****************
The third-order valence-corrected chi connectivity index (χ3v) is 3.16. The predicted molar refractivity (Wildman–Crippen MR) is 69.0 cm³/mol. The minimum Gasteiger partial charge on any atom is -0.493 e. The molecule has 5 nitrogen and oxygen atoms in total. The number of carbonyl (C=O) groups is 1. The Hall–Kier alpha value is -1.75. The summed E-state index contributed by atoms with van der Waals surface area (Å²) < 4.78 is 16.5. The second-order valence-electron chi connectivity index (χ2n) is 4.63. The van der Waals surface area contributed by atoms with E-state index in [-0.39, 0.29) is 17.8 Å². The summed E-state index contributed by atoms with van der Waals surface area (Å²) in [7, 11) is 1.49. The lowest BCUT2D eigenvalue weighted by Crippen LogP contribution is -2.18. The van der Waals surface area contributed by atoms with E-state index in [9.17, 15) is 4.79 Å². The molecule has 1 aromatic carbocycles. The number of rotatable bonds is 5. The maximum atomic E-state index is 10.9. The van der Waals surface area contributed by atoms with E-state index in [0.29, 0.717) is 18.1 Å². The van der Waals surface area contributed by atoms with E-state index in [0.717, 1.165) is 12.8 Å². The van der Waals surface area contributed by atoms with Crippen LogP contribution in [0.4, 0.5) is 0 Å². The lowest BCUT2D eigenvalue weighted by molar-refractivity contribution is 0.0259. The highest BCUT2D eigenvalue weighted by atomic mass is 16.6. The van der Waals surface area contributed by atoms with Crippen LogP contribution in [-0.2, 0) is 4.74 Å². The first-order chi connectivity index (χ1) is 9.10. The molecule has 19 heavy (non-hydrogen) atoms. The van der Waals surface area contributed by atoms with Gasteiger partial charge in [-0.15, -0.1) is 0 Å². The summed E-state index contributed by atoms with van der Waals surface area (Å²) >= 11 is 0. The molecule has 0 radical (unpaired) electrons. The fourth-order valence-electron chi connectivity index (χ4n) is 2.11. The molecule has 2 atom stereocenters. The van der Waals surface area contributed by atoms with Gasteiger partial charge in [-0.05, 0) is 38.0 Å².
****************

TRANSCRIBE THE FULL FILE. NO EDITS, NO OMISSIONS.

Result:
The third-order valence-corrected chi connectivity index (χ3v) is 3.16. The predicted molar refractivity (Wildman–Crippen MR) is 69.0 cm³/mol. The minimum Gasteiger partial charge on any atom is -0.493 e. The molecule has 5 nitrogen and oxygen atoms in total. The number of carbonyl (C=O) groups is 1. The Hall–Kier alpha value is -1.75. The summed E-state index contributed by atoms with van der Waals surface area (Å²) < 4.78 is 16.5. The second-order valence-electron chi connectivity index (χ2n) is 4.63. The van der Waals surface area contributed by atoms with E-state index in [-0.39, 0.29) is 17.8 Å². The summed E-state index contributed by atoms with van der Waals surface area (Å²) in [7, 11) is 1.49. The lowest BCUT2D eigenvalue weighted by Crippen LogP contribution is -2.18. The van der Waals surface area contributed by atoms with E-state index in [9.17, 15) is 4.79 Å². The molecule has 1 aromatic carbocycles. The number of rotatable bonds is 5. The maximum atomic E-state index is 10.9. The van der Waals surface area contributed by atoms with E-state index in [0.29, 0.717) is 18.1 Å². The van der Waals surface area contributed by atoms with E-state index in [0.717, 1.165) is 12.8 Å². The van der Waals surface area contributed by atoms with Crippen LogP contribution in [0.4, 0.5) is 0 Å². The lowest BCUT2D eigenvalue weighted by molar-refractivity contribution is 0.0259. The highest BCUT2D eigenvalue weighted by atomic mass is 16.6. The van der Waals surface area contributed by atoms with Crippen LogP contribution in [-0.2, 0) is 4.74 Å². The first-order chi connectivity index (χ1) is 9.10. The molecule has 19 heavy (non-hydrogen) atoms. The van der Waals surface area contributed by atoms with Gasteiger partial charge in [-0.15, -0.1) is 0 Å². The summed E-state index contributed by atoms with van der Waals surface area (Å²) >= 11 is 0. The molecule has 0 radical (unpaired) electrons. The fourth-order valence-electron chi connectivity index (χ4n) is 2.11. The molecule has 2 atom stereocenters. The van der Waals surface area contributed by atoms with Gasteiger partial charge in [-0.05, 0) is 38.0 Å².